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BC  

Pay hike for 100,000

UPDATE: 8:50 p.m.

The B.C. government says it's planning to increase the provincial minimum wage to $15 an hour by 2021.

Labour Minister Harry Bains said Tuesday a fair wages commission will be established in the coming weeks to plan how to raise the rate without hurting businesses.

"I think what we are doing is going with a responsible, fair approach so that the businesses know that it's predictable, it's incremental increases going forward so they can look at their structure, their costs ahead of time and knowing fully well what their costs will be," he said.

A 50-cent increase announced by the previous Liberal government will go ahead as planned on Sept. 15, bringing the wage to $11.35 per hour, Bains said.


ORIGINAL: 2:45 p.m.

The lowest paid workers in the province are getting a raise.

Only a few weeks after taking power, the provincial NDP are giving minimum wage workers a pay hike as they inch toward an eventual $15 minimum wage.

Workers will be receiving a 50-cent increase in September..

Premier John Horgan said moving toward a $15 minimum wage is long overdue in making life more affordable for British Columbians.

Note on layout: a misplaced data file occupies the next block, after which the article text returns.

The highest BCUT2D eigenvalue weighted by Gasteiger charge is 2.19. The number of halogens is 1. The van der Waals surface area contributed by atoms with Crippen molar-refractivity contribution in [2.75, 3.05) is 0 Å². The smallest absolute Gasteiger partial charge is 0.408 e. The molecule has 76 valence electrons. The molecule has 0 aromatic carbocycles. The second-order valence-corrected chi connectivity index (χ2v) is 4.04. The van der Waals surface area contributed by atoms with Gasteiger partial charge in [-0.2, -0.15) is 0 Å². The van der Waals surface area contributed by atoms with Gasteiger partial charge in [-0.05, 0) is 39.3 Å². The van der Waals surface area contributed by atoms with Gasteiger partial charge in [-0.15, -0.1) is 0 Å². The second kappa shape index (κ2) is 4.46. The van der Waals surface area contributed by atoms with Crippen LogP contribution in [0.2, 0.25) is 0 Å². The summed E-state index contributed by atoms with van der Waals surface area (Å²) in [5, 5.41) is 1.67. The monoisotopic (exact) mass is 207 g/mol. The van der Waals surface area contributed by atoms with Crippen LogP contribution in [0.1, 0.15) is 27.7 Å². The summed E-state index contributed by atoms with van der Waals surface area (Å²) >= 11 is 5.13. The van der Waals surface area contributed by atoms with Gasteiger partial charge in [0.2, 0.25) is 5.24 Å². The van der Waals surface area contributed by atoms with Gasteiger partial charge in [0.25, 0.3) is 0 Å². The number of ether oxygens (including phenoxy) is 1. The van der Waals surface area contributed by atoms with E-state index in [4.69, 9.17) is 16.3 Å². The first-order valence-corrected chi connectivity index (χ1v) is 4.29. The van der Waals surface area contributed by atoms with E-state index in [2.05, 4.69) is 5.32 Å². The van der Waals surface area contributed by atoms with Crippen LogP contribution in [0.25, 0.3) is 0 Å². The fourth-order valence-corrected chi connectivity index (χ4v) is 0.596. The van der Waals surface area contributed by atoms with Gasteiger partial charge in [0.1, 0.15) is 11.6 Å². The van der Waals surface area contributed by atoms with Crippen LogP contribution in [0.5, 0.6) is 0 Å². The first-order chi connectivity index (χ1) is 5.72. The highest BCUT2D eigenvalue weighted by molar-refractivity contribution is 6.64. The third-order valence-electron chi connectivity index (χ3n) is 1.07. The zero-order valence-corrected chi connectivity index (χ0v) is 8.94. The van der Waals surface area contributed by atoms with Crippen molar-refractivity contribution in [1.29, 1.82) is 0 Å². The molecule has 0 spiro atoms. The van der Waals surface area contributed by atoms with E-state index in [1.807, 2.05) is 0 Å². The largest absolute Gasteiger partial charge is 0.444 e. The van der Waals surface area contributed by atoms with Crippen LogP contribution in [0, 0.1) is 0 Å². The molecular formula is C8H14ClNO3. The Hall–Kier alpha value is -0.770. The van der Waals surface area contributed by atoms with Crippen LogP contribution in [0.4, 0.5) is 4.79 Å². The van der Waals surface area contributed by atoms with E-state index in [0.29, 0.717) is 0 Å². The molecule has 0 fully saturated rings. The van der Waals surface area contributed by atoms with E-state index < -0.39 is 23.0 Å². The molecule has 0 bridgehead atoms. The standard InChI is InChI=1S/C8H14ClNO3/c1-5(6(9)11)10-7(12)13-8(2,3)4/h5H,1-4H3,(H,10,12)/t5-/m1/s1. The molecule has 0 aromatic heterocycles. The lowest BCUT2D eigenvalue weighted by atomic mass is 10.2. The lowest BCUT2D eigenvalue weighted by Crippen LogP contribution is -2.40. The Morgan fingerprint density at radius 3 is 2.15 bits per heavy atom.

"British Columbia's lowest-paid workers need a raise," Horgan said. "The action we're taking will make life better for working parents, seniors, new Canadians, students and more - these are people struggling to get by."

As of Sept. 15, the minimum wage will jump from $10.85 per hour to $11.35 per hour, giving B.C. the third-highest minimum wage in Canada - up from seventh.

"Today's increase and our commitment to the $15 minimum wage will benefit almost 100,000 British Columbians who have been getting by on one of the lowest minimum wages in the country," said Horgan, adding that 62 per cent of minimum-wage earners are women.

Labour Minister Harry Bains said details around a fair wages commission's composition and terms of reference will be announced in the coming weeks.

The commission will submit its first report within 90 days of its first meeting.

"We've listened to business owners, who have told us gradual, predictable increases are the way to go to minimize the impact on their businesses," Bains said. "And they recognize that the move to a $15 minimum wage is good for retention for their businesses, and good for the B.C. economy."

Liquor servers' wages are also rising by 50 cents to $10.10 per hour.

Other minimum-wage provisions in the employment standards regulation will receive increases in line with the general minimum-wage increase of 4.6 per cent, including the daily rate for live-in home support workers and live-in camp leaders, as well as the monthly rates for resident caretakers and the minimum farm worker piece rates for harvesters of certain fruits and vegetables.



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